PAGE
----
BY JENNIFER CABRERA
GAINESVILLE, Fla. – Jack Lance Rogers, 57, has been sentenced to three years in state prison for aggravated assault with a firearm and possession of a firearm by a felon.
Alachua County Sheriff’s Office deputies responded to a call on November 18, 2021, from a property on SE CR 2082; the caller reported he had been shot at by a man he identified as Lance Rogers. The victim said he had been walking toward his car when he heard two shots and got into his vehicle. He said he backed his vehicle up, pointed his headlights in the direction of the shots, and saw a white male wearing a brown shirt and pointing a pistol at him. When the victim ducked behind the steering wheel, he heard another shot fired. The victim reported that he yelled, “Stop shooting at me!” and when he looked again, he saw the man grab a beer off a fence post, get in a tow truck, and drive into the woods. The victim said he believed that if the shooter had been sober, he would have been killed.
A woman who lives at the property where the shooting took place said she heard shots and saw a man she knew as Lance Rogers get into a tow truck and drive into the woods.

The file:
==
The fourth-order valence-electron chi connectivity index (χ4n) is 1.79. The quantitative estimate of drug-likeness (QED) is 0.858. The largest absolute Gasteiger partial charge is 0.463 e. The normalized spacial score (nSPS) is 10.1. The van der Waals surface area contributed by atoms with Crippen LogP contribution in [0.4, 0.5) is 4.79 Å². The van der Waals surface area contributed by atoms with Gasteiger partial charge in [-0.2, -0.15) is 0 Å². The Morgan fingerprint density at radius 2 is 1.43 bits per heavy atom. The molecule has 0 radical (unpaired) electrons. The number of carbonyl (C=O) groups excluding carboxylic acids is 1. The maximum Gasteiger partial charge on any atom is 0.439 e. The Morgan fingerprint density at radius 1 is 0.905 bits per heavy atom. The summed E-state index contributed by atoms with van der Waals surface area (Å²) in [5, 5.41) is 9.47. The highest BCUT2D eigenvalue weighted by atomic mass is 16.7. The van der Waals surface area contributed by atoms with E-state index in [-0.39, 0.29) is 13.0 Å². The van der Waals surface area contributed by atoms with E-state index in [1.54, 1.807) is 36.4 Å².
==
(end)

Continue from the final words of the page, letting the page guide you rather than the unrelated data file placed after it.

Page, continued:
The Sheriff’s helicopter located a tow truck on the property next door to the shooting location with a hot engine compartment, as if recently driven. A person was seen walking near the tow truck, and then deputies observed the tow truck driving toward them as they were attempting to make contact with that person, who was later identified as Rogers. Rogers was wearing a brown shirt when deputies made contact with him. Rogers did not comply with commands to get on the ground, and he was bitten by a K-9 before being taken into custody. In the cab of the tow truck, deputies located 2 boxes of ammunition and several shotgun shells. In the engine compartment of the tow truck, they found a .38 revolver and a .45 caliber semi-automatic pistol. Rogers previously had three felony convictions for burglary, battery, and larceny/grand theft.
Rogers’ attorney asked the court to suppress the evidence found in the truck because deputies did not have a warrant to surveil Rogers’ property with aerial infrared technology and that deputies entered his property without a warrant after he was apprehended and bitten by the K-9 while on his own property. The attorney also claimed that deputies asked Rogers questions without providing a Miranda warning. The motion was denied. Around the same date, the charge of resisting arrest was dropped.
A jury found Rogers guilty on the remaining two charges on July 21, and he was sentenced to 3 years in state prison on each charge, the mandatory minimum, with the sentences running concurrently. He will receive 8 days credit for the time he spent in jail before posting bail.
Rogers has appealed the conviction on grounds that the judge improperly denied the motion to suppress evidence, along with denial of several other motions. Assistant State Attorney David Margulies led the prosecution team, and Judge James Colaw presided over the trial.